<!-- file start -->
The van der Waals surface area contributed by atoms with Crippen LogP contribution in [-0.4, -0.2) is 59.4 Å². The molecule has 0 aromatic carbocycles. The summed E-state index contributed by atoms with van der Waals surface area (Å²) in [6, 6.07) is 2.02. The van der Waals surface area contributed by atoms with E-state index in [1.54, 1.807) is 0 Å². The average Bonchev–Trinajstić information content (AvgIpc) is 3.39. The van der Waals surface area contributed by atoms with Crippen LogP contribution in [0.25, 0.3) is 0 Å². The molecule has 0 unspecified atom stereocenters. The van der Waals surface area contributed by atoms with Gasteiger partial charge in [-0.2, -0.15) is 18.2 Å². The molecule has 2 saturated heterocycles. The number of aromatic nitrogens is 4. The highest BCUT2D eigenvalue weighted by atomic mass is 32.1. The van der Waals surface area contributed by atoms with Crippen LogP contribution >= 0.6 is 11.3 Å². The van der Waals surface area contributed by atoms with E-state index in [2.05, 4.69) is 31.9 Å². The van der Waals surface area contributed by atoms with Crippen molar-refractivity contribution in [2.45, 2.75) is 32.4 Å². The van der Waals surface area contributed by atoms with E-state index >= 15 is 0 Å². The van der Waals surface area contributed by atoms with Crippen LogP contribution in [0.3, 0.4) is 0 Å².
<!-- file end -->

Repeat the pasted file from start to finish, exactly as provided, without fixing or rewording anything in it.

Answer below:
The van der Waals surface area contributed by atoms with Crippen LogP contribution in [-0.4, -0.2) is 59.4 Å². The molecule has 0 aromatic carbocycles. The summed E-state index contributed by atoms with van der Waals surface area (Å²) in [6, 6.07) is 2.02. The van der Waals surface area contributed by atoms with E-state index in [1.54, 1.807) is 0 Å². The average Bonchev–Trinajstić information content (AvgIpc) is 3.39. The van der Waals surface area contributed by atoms with Crippen LogP contribution in [0.25, 0.3) is 0 Å². The molecule has 0 unspecified atom stereocenters. The van der Waals surface area contributed by atoms with Gasteiger partial charge in [-0.2, -0.15) is 18.2 Å². The molecule has 2 saturated heterocycles. The number of aromatic nitrogens is 4. The highest BCUT2D eigenvalue weighted by atomic mass is 32.1. The van der Waals surface area contributed by atoms with Crippen LogP contribution >= 0.6 is 11.3 Å². The van der Waals surface area contributed by atoms with E-state index in [2.05, 4.69) is 31.9 Å². The van der Waals surface area contributed by atoms with Crippen molar-refractivity contribution in [2.45, 2.75) is 32.4 Å². The van der Waals surface area contributed by atoms with E-state index >= 15 is 0 Å². The van der Waals surface area contributed by atoms with Crippen LogP contribution in [0.3, 0.4) is 0 Å².